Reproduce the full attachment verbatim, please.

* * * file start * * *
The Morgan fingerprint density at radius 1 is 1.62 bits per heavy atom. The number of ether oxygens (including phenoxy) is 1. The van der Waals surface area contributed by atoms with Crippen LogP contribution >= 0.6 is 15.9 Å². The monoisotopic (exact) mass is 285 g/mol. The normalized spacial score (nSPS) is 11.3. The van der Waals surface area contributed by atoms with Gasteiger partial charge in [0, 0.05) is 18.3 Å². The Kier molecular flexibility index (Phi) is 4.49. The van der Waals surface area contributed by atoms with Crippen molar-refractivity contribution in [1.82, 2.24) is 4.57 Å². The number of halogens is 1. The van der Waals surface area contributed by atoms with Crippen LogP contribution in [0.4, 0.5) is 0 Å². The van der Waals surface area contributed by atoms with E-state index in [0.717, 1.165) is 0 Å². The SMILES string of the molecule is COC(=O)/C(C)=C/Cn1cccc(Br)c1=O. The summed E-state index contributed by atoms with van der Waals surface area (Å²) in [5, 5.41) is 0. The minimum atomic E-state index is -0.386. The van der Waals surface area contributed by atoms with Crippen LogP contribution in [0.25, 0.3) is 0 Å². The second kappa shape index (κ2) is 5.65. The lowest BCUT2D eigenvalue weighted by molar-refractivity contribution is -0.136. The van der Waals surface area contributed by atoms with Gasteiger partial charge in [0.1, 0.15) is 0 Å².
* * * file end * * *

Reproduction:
The Morgan fingerprint density at radius 1 is 1.62 bits per heavy atom. The number of ether oxygens (including phenoxy) is 1. The van der Waals surface area contributed by atoms with Crippen LogP contribution >= 0.6 is 15.9 Å². The monoisotopic (exact) mass is 285 g/mol. The normalized spacial score (nSPS) is 11.3. The van der Waals surface area contributed by atoms with Gasteiger partial charge in [0, 0.05) is 18.3 Å². The Kier molecular flexibility index (Phi) is 4.49. The van der Waals surface area contributed by atoms with Crippen molar-refractivity contribution in [1.82, 2.24) is 4.57 Å². The number of halogens is 1. The van der Waals surface area contributed by atoms with Crippen LogP contribution in [0.4, 0.5) is 0 Å². The van der Waals surface area contributed by atoms with E-state index in [0.717, 1.165) is 0 Å². The SMILES string of the molecule is COC(=O)/C(C)=C/Cn1cccc(Br)c1=O. The summed E-state index contributed by atoms with van der Waals surface area (Å²) in [5, 5.41) is 0. The minimum atomic E-state index is -0.386. The van der Waals surface area contributed by atoms with Crippen LogP contribution in [0.25, 0.3) is 0 Å². The second kappa shape index (κ2) is 5.65. The lowest BCUT2D eigenvalue weighted by molar-refractivity contribution is -0.136. The van der Waals surface area contributed by atoms with Gasteiger partial charge in [0.1, 0.15) is 0 Å².